Yesterday a Detroit-based federal judge dismissed criminal charges lodged against eight defendants for their alleged role in the female genital mutilation (FGM) of nine young girls. The presiding judge, Ronald Reagan-appointee Bernard Friedman, concluded that Congress lacked the power to pass 18 U.S.C. § 116, the federal statute that criminalizes FGM at the national level.
The multi-count indictment had charged Dr. Jumana Nagarwala with performing the procedure at a Livonia, Michigan clinic owned by co-defendant Dr. Fakhruddin. Farida Attar and Tahera Shafiq, who assisted Nagarwala in performing the procedure, were also named co-defendants and charged with conspiring to commit FGM and aiding and abetting in the commission of the crime. The girls’ mothers were also charged, including two Minnesota women who allegedly “tricked their 7 -year-old daughters into thinking they were coming to metro Detroit for a girls’ weekend, but instead had their genitals cut.”
It should go without saying that FGM is a horrific procedure and when inflicted on a minor constitutes a grievous form of child abuse. That said, Friedman reached the correct legal conclusion in dismissing the FGM and conspiracy charges. Here’s why.
The federal government is a government of limited and enumerated powers and thus may only criminalize (or regulate) conduct if granted authority to do so in the U.S. Constitution. Abuse or assault are part of the criminal law, and the heart of state power. The federal government could criminalize transporting girls across state lines to obtain FGM, but the federal statute under which the defendants were prosecuted does not do so now, so this is currently a matter for the states. While Michigan was remiss in not having a law against this, it cannot be applied retroactively
The government argued Congress had the power to criminalize FGM based on two distinct theories. First, the government argued that Article II, Section 2, Clause 2, of the federal Constitution, which gives the president “Power, by and with the Advice and Consent of the Senate to make Treaties, provided two thirds of the Senators present concur,” provided Congress the authority to criminalize FGM.
The federal prosecutors then pointed to two provisions of the International Covenant on Civil and Political Rights, which the Senate ratified in 1992: Article 3, which directs signatories to “ensure the equal right of men and women to the enjoyment of all civil and political rights set forth in the present Covenant”; and Article 24, which provides that “[e]very child shall have, without any discrimination as to race, colour, sex, language, religion, national or social origin, property or birth, the right to such measures of protection as are required by his status as a minor, on the part of his family, society and the State.” The government then argued that criminalizing FGM was “necessary and proper” to carry out these two treaty obligations.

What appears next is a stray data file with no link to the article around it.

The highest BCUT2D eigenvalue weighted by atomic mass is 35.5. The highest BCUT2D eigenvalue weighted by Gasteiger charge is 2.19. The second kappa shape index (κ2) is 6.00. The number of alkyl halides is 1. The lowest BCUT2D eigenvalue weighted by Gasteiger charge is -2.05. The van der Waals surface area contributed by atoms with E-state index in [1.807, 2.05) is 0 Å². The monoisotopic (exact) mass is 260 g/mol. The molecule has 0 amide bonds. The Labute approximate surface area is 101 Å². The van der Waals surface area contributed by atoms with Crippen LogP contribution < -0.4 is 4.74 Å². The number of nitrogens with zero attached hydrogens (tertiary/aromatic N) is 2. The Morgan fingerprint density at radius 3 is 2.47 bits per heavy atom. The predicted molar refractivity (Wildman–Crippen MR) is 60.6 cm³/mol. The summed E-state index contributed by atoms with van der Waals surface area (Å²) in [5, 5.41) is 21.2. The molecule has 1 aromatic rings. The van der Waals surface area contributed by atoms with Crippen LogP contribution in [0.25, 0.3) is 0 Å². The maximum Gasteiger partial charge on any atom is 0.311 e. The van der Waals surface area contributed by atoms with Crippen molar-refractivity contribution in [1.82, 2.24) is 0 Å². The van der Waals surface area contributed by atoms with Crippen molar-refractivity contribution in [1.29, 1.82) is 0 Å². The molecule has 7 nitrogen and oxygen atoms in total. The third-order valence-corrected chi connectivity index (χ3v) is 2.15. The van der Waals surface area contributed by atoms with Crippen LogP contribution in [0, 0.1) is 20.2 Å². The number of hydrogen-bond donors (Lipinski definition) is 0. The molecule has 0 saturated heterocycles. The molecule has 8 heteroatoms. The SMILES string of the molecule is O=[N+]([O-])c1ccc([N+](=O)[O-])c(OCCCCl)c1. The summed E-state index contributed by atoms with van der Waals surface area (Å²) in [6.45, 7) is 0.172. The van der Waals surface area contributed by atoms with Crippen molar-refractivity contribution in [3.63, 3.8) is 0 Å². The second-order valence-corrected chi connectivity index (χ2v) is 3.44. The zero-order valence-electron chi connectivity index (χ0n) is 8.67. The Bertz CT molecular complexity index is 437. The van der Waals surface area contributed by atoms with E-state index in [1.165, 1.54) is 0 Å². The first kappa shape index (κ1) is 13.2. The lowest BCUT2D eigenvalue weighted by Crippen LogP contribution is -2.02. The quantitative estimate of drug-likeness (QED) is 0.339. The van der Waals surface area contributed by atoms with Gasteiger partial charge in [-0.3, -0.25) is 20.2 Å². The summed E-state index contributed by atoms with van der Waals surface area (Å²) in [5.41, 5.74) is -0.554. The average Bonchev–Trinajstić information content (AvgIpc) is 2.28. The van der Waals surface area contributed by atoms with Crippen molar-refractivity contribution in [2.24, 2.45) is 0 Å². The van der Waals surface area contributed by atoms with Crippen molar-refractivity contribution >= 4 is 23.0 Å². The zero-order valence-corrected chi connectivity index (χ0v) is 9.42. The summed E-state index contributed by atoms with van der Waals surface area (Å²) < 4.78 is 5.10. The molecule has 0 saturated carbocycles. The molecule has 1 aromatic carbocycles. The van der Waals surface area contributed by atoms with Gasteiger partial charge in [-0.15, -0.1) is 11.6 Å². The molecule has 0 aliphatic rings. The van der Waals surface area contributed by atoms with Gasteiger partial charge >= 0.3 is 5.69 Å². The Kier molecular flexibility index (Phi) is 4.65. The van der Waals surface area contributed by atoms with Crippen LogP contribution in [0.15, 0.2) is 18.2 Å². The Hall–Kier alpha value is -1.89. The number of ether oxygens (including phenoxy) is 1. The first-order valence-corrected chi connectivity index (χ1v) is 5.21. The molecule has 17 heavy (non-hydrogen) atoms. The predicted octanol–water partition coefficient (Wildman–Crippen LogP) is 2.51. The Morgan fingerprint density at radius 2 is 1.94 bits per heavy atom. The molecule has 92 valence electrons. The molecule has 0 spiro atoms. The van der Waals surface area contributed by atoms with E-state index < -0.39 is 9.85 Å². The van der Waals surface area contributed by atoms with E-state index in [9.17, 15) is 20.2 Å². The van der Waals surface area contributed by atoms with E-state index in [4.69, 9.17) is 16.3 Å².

Friedman rejected the government’s reliance on the 1992 treaty, concluding that criminalizing FGM was unrelated to Article 3’s “equal rights” protection and Article 24’s non-discrimination mandate. He further reasoned that even if the treaty could be read so broadly, “federalism concerns deprive Congress of the power to enact this statute.” As Friedman aptly explained, “The constitutional processes in the United States include the important – indeed, foundational – division of authority between the states and the federal government.”
Here, Friedman pointed to the Senate Committee on Foreign Relations report, which, in recommending the Senate ratify the treaty, stated “that this Convention shall be implemented by the Federal Government to the extent that it exercises legislative and judicial jurisdiction over the matters covered therein, and otherwise by the state and local governments; to the extent that state and local governments exercise jurisdiction over such matters, the Federal Government shall take measures appropriate to the Federal system to the end that the competent authorities of the state or local governments may take appropriated [sic] measures for the fulfillment of the Convention.”